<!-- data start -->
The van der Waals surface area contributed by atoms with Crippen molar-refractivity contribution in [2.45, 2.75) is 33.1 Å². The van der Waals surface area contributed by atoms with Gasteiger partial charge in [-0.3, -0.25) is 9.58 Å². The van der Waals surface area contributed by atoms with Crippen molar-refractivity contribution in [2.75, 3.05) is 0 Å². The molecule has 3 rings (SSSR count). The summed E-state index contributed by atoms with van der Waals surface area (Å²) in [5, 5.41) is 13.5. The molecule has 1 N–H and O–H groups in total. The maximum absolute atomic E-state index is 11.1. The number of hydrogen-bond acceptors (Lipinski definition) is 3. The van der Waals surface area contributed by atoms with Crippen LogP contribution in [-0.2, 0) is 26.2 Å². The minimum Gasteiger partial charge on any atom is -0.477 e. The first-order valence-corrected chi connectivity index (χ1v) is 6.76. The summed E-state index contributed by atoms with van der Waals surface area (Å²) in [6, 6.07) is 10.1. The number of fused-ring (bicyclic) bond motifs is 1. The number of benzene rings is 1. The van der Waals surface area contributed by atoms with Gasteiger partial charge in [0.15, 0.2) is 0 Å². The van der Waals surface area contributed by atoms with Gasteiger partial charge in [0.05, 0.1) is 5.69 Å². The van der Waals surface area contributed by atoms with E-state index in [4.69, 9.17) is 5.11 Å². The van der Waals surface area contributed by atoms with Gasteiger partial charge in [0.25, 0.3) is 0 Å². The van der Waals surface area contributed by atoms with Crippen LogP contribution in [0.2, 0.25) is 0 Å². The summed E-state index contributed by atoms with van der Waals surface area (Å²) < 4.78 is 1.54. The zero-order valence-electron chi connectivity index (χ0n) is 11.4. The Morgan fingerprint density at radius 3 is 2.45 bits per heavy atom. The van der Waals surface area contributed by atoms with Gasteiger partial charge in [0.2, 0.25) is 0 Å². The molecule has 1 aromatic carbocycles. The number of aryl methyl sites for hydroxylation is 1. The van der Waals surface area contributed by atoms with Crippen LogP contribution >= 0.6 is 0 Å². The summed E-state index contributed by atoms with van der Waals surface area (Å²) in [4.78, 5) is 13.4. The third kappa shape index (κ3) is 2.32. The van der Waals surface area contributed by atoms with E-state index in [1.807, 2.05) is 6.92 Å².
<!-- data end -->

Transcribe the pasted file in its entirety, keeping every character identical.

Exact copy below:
The van der Waals surface area contributed by atoms with Crippen molar-refractivity contribution in [2.45, 2.75) is 33.1 Å². The van der Waals surface area contributed by atoms with Gasteiger partial charge in [-0.3, -0.25) is 9.58 Å². The van der Waals surface area contributed by atoms with Crippen molar-refractivity contribution in [2.75, 3.05) is 0 Å². The molecule has 3 rings (SSSR count). The summed E-state index contributed by atoms with van der Waals surface area (Å²) in [5, 5.41) is 13.5. The molecule has 1 N–H and O–H groups in total. The maximum absolute atomic E-state index is 11.1. The number of hydrogen-bond acceptors (Lipinski definition) is 3. The van der Waals surface area contributed by atoms with Crippen LogP contribution in [-0.2, 0) is 26.2 Å². The minimum Gasteiger partial charge on any atom is -0.477 e. The first-order valence-corrected chi connectivity index (χ1v) is 6.76. The summed E-state index contributed by atoms with van der Waals surface area (Å²) in [6, 6.07) is 10.1. The number of fused-ring (bicyclic) bond motifs is 1. The number of benzene rings is 1. The van der Waals surface area contributed by atoms with Gasteiger partial charge in [0.15, 0.2) is 0 Å². The van der Waals surface area contributed by atoms with Gasteiger partial charge in [0.05, 0.1) is 5.69 Å². The van der Waals surface area contributed by atoms with E-state index in [4.69, 9.17) is 5.11 Å². The van der Waals surface area contributed by atoms with Gasteiger partial charge in [0.25, 0.3) is 0 Å². The van der Waals surface area contributed by atoms with Crippen LogP contribution in [0.2, 0.25) is 0 Å². The summed E-state index contributed by atoms with van der Waals surface area (Å²) < 4.78 is 1.54. The zero-order valence-electron chi connectivity index (χ0n) is 11.4. The Morgan fingerprint density at radius 3 is 2.45 bits per heavy atom. The van der Waals surface area contributed by atoms with Gasteiger partial charge in [0.2, 0.25) is 0 Å². The molecule has 1 aromatic carbocycles. The number of aryl methyl sites for hydroxylation is 1. The van der Waals surface area contributed by atoms with Crippen LogP contribution >= 0.6 is 0 Å². The summed E-state index contributed by atoms with van der Waals surface area (Å²) in [4.78, 5) is 13.4. The third kappa shape index (κ3) is 2.32. The van der Waals surface area contributed by atoms with E-state index in [1.807, 2.05) is 6.92 Å².